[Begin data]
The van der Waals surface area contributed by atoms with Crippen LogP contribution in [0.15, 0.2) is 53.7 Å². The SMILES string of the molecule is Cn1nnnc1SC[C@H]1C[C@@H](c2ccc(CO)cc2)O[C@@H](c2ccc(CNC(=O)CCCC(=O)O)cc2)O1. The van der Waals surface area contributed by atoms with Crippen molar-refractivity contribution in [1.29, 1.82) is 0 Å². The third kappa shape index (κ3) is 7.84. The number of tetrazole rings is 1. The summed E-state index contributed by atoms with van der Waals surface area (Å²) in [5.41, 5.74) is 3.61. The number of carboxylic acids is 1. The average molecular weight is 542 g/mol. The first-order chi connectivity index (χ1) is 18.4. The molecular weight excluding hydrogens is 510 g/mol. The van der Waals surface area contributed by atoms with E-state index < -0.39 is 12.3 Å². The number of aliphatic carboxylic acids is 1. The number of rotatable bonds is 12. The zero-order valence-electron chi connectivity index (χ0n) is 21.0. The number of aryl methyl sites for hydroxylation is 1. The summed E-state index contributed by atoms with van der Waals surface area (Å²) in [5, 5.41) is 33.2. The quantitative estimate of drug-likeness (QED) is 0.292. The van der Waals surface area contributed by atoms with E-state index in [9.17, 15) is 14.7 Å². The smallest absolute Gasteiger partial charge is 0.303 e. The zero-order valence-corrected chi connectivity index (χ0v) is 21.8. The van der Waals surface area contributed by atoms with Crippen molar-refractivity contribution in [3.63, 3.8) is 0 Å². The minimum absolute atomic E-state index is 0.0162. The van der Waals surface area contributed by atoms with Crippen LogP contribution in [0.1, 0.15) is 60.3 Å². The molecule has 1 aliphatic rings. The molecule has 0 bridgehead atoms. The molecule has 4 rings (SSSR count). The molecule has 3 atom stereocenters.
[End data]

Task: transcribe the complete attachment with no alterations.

The van der Waals surface area contributed by atoms with Crippen LogP contribution in [0.15, 0.2) is 53.7 Å². The SMILES string of the molecule is Cn1nnnc1SC[C@H]1C[C@@H](c2ccc(CO)cc2)O[C@@H](c2ccc(CNC(=O)CCCC(=O)O)cc2)O1. The van der Waals surface area contributed by atoms with Crippen molar-refractivity contribution in [1.29, 1.82) is 0 Å². The third kappa shape index (κ3) is 7.84. The number of tetrazole rings is 1. The summed E-state index contributed by atoms with van der Waals surface area (Å²) in [5.41, 5.74) is 3.61. The number of carboxylic acids is 1. The average molecular weight is 542 g/mol. The first-order chi connectivity index (χ1) is 18.4. The molecular weight excluding hydrogens is 510 g/mol. The van der Waals surface area contributed by atoms with E-state index < -0.39 is 12.3 Å². The number of aliphatic carboxylic acids is 1. The number of rotatable bonds is 12. The zero-order valence-electron chi connectivity index (χ0n) is 21.0. The number of aryl methyl sites for hydroxylation is 1. The summed E-state index contributed by atoms with van der Waals surface area (Å²) in [5, 5.41) is 33.2. The quantitative estimate of drug-likeness (QED) is 0.292. The van der Waals surface area contributed by atoms with E-state index in [9.17, 15) is 14.7 Å². The smallest absolute Gasteiger partial charge is 0.303 e. The zero-order valence-corrected chi connectivity index (χ0v) is 21.8. The van der Waals surface area contributed by atoms with Crippen molar-refractivity contribution in [3.63, 3.8) is 0 Å². The minimum absolute atomic E-state index is 0.0162. The van der Waals surface area contributed by atoms with Crippen LogP contribution in [0.1, 0.15) is 60.3 Å². The molecule has 1 aliphatic rings. The molecule has 0 bridgehead atoms. The molecule has 4 rings (SSSR count). The molecule has 3 atom stereocenters.